Business of Law

  • May 20, 2024

    Trial In Blackmail Case Over Judge's Photos Delayed

    A Florida state judge agreed Monday to push back the trial in a Palm Beach County judge's suit accusing an attorney of trying to blackmail her with nude photographs, after the defendant cited discovery delays and an ongoing bellwether trial in multidistrict litigation against Chiquita that is tying up the schedule of two key witnesses.

  • May 20, 2024

    ABA's Education Section Endorses Alternative Atty Licensing

    The American Bar Association's national accrediting arm for law degree programs announced during a council meeting Friday the adoption of a report that effectively recognizes alternative methods of attorney licensing outside the bar exam.

  • May 20, 2024

    Dorothy Beasley, Ga.'s 1st Woman Chief Appellate Judge, Dies

    The first woman both appointed and elected to the Court of Appeals of Georgia, Judge Dorothy Toth Beasley, is remembered by her colleagues for the glass ceilings she shattered as well as for two important words she had inscribed in the courtroom.

  • May 20, 2024

    Baker McKenzie Ends FOIA Suit Over IRS Partnership Audits

    A Baker McKenzie attorney has dropped a public records lawsuit against the Internal Revenue Service that sought to compel the agency to turn over documents pertaining to its scrutiny of large partnerships.

  • May 20, 2024

    Catching Up With Delaware's Chancery Court

    Delaware was full of drama last week, as proposed changes to the state's corporate law statutes raised eyebrows and a professor's friend-of-the-court brief sparked a very unfriendly public exchange. Delaware's court of equity banged the gavel on pipeline and social media disputes, and shareholders filed new suits alleging insider trading, vote bungling, unfair stock buybacks and merger shenanigans. In case you missed any of it, here's the recap of all the top news last week from Delaware's Chancery Court.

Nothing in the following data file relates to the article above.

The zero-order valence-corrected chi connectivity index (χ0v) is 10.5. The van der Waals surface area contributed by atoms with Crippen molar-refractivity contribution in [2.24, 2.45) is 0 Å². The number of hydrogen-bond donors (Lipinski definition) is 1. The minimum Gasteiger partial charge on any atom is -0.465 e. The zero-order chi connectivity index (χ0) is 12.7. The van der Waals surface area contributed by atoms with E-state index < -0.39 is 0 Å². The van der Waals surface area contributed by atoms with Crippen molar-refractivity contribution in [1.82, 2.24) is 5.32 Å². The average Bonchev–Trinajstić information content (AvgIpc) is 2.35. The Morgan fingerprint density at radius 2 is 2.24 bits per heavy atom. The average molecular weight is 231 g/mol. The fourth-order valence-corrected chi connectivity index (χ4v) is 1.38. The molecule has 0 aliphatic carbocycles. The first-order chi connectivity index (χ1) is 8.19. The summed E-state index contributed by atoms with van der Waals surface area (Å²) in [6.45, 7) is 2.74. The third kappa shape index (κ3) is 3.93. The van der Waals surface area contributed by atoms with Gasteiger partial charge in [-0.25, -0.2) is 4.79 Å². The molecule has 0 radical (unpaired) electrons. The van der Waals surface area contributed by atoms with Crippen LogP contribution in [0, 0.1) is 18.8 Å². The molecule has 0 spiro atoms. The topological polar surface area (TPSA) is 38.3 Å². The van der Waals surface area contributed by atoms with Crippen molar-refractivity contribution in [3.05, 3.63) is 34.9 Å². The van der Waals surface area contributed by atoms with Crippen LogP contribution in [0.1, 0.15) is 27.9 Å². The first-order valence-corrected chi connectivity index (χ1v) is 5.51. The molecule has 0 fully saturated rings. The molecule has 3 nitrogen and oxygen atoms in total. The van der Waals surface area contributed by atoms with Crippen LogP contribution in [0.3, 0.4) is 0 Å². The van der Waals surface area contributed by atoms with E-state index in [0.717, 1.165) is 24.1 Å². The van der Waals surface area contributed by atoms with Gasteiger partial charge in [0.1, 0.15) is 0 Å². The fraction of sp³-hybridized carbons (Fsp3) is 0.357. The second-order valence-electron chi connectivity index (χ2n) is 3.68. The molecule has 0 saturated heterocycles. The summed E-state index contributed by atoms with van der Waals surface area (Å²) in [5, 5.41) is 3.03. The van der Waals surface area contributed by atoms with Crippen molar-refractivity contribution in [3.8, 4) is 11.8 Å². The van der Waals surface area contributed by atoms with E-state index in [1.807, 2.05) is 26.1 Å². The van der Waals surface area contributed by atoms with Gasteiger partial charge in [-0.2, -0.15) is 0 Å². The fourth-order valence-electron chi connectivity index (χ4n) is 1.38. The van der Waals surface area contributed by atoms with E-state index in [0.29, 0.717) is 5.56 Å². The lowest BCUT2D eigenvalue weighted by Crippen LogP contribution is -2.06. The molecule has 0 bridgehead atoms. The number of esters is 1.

• May 20, 2024

    Girardi Wants To Probe Jurors' 'Real Housewives' Exposure

    Public defenders for Tom Girardi want to ask prospective jurors in his upcoming fraud trial whether they have seen his wife's reality television show and news reporting about his law firm's massive scandal, according to a recent motion in Los Angeles federal court.

  • May 20, 2024

    McElroy Deutsch Says Ex-Exec's Guilt Boosts Home Claim

    McElroy Deutsch Mulvaney & Carpenter LLP doubled down on its attempt to seize the home of two former firm executives following a guilty plea on criminal embezzlement charges earlier this month by one of them, the firm's former chief financial officer.

  • May 20, 2024

    Menendez Texts With Wife A Legislative Promise, Judge Says

    Emoji-laden texts between Sen. Robert Menendez and his wife about an arms sale constitute a legislative promise, a Manhattan federal judge reiterated Monday, as the government seeks to prove the power couple had a corrupt agreement with a New Jersey businessman.

  • May 20, 2024

    Pa. Federal District Judge Gene Pratter Dead At 75

    U.S. District Judge Gene E.K. Pratter, who joined the bench in the Eastern District of Pennsylvania in 2004 and presided over several landmark cases, died Friday at the age of 75, according to a statement from the court.

  • May 19, 2024

    Solicitor General Says No High Court Case Is 'Hopeless'

    Solicitor General Elizabeth Prelogar told lawyers Saturday that despite the U.S. Supreme Court's conservative majority, she has never thought a case she's overseen for the Biden administration was "entirely hopeless," and that there's always room to shape the court's opinion.

  • May 17, 2024

    In Case You Missed It: Hottest Firms And Stories On Law360

    For those who missed out, here's a look back at the law firms, stories and expert analyses that generated the most buzz on Law360 last week.

  • May 17, 2024

    Jenner & Block Sued For Firing Worker Over Vax Refusal

    A former Jenner & Block LLP employee filed a discrimination suit against the law firm on May 17, claiming she was fired after the firm refused to provide a religious exemption from its COVID-19 vaccine mandate despite her belief that taking the vaccine would make her complicit in abortion.

  • May 17, 2024

    Calif.'s Top Judge Launches Task Force To Probe AI Uses

    California Supreme Court Chief Justice Patricia Guerrero has created a new task force to look into how generative artificial intelligence could benefit the court system and its users, while also evaluating its potential risks, the court announced Friday.

  • May 17, 2024

    How A $3K Pro Se Claim Led To A 9-0 High Court Decision

    A milestone victory at the U.S. Supreme Court for $3,000 in wages started with a Pentagon worker’s principled commitment to his employer — a dedication that ironically led to a decadelong fight against his own bosses. Stuart R. Harrow and his attorneys speak to Law360 about how a seemingly low-stakes conflict turned into a high-profile case with reverberations for hundreds of federal employees.

  • May 17, 2024

    Dozens Of Pro Bono Attys Back 3rd Circ. Nominee Mangi